Oscar Castañeda and Alexandra Gallyas-Sanhueza, both electrical and computer engineering graduate students advised by Assistant Professor Christoph Studer, have received a 2019 Qualcomm Innovation Fellowship for their proposal, “PPAC: In-Memory Accelerator for Matrix-Vector-Product-Like Tasks.” Read more about ECE graduate students win 2019 Qualcomm Innovation Fellowship
Zhiru Zhang receives NSF CAREER Award to improve the future of computing
Zhang's work will improve computer performance under tight power and energy efficiency constraints.
ECE’s Zhiru Zhang recently received the prestigious NSF CAREER Award for his proposal, “Synthesizing Highly Efficient Hardware Accelerators for Irregular Programs: A Synergistic Approach”. His work will be an important step towards addressing the severe power and energy constraints that threaten to disrupt the long-standing trend towards ever-increasing computing performance relied upon by virtually all aspects of our lives.
Systems across the computing spectrum are becoming increasingly power-limited. With billions of transistors packed tightly onto a single chip, it is no longer feasible to turn on all the transistors at once due to thermal issues—think how your smartphone gets hot when you have too many applications running. As a result, the portion of the chip we can afford to activate at a given time must run even faster and consume much less energy. For this reason, hardware specialization is gaining attraction in emerging computer architectures, where hardware accelerators customized in certain functionality are extensively used to deliver orders-of-magnitude increase in performance and energy efficiency for important applications.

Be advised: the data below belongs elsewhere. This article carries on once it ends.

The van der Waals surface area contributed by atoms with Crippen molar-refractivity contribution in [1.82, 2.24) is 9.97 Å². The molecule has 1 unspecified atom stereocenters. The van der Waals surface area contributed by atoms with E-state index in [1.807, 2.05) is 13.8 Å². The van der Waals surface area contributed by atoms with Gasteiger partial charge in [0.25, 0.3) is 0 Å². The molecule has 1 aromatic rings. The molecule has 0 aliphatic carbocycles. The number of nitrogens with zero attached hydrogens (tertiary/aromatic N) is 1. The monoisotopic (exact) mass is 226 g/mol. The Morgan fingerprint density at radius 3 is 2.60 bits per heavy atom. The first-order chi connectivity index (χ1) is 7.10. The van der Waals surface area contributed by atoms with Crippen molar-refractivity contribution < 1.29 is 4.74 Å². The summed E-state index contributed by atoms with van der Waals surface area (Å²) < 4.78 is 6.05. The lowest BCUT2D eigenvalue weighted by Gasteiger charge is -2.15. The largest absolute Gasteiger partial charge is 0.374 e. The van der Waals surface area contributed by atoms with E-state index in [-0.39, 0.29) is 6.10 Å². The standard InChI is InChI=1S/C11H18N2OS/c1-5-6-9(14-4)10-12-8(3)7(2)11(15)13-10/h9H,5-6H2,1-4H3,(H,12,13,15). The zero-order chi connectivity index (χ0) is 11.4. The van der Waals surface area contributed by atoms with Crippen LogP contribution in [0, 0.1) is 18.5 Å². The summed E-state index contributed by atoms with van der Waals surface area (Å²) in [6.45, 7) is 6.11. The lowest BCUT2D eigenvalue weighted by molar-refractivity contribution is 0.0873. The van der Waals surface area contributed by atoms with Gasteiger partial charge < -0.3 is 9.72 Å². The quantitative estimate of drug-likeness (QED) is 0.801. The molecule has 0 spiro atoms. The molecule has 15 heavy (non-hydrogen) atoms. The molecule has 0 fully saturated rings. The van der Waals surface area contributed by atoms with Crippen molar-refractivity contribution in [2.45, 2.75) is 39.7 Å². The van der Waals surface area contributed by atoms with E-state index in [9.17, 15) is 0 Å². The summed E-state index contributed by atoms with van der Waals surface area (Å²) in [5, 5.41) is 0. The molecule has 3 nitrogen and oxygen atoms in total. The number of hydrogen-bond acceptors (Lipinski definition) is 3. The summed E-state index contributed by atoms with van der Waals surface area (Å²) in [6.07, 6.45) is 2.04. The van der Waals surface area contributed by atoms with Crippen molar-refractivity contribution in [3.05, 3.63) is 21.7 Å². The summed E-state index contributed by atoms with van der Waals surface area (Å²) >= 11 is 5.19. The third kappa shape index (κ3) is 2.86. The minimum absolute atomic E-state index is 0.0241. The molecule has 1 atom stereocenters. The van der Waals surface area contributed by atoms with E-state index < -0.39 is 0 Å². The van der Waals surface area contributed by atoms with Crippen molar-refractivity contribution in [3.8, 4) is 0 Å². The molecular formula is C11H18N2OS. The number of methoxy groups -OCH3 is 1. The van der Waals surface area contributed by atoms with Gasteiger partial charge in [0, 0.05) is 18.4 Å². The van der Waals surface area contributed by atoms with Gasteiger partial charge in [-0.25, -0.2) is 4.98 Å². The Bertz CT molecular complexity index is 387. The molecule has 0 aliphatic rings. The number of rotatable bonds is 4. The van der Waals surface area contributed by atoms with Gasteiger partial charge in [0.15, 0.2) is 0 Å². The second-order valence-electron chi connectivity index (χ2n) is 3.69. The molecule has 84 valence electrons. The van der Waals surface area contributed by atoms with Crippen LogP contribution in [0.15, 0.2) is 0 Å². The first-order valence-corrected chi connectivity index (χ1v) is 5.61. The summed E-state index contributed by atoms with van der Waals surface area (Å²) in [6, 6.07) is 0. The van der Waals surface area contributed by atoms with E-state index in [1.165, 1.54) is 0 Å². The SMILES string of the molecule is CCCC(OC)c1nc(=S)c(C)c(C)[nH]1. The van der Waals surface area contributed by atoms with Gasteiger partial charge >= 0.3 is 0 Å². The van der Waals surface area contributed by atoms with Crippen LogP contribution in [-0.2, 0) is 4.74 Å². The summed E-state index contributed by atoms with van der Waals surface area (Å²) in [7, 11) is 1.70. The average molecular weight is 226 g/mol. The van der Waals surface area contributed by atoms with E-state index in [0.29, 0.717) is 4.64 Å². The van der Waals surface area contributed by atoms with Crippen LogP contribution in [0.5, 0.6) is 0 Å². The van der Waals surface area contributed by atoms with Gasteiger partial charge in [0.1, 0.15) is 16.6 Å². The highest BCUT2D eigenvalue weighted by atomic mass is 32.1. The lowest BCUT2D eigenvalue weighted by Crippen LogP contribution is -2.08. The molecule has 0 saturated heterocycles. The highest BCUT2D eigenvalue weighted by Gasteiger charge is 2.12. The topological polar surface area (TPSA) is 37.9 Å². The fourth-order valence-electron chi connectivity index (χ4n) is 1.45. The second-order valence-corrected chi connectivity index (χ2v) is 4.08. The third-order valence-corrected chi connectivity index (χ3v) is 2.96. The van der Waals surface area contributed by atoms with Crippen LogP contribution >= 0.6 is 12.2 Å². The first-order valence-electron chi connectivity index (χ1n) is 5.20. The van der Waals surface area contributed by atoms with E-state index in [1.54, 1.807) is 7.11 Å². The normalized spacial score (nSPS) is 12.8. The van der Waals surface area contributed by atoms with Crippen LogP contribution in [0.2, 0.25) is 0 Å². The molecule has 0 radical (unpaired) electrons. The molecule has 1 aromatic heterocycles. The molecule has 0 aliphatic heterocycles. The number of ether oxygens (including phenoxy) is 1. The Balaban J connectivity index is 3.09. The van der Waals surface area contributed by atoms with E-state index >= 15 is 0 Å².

Zhang envisions that future computers will continue to incorporate a wide range of hardware accelerators for a variety of application domains. He hopes to develop an integrated design automation framework based on high-level languages to allow domain experts to quickly design higher-quality accelerators without going through the laborious, manual, and error-prone hardware design process.
The proposed design automation framework anchors on the fundamental challenges raised by irregular programs, commonplace in emerging application domains such as computer vision, data mining, machine learning, physical simulation, and social network analytics. While gaining prominence, irregular programs are organized around less-regular data structures and are especially difficult to parallelize with conventional architectures.
Zhang proposes a synergistic hardware/software co-design approach to overcome the many challenges raised by irregular program. More specifically, Zhang plans to devise new algorithms and optimization techniques in a novel architectural synthesis engine that generates softly synthesized accelerators capable of carrying out intelligent run-time optimization without incurring significant hardware overhead.
Find the award abstract at http://www.nsf.gov/awardsearch/showAward?AWD_ID=1453378
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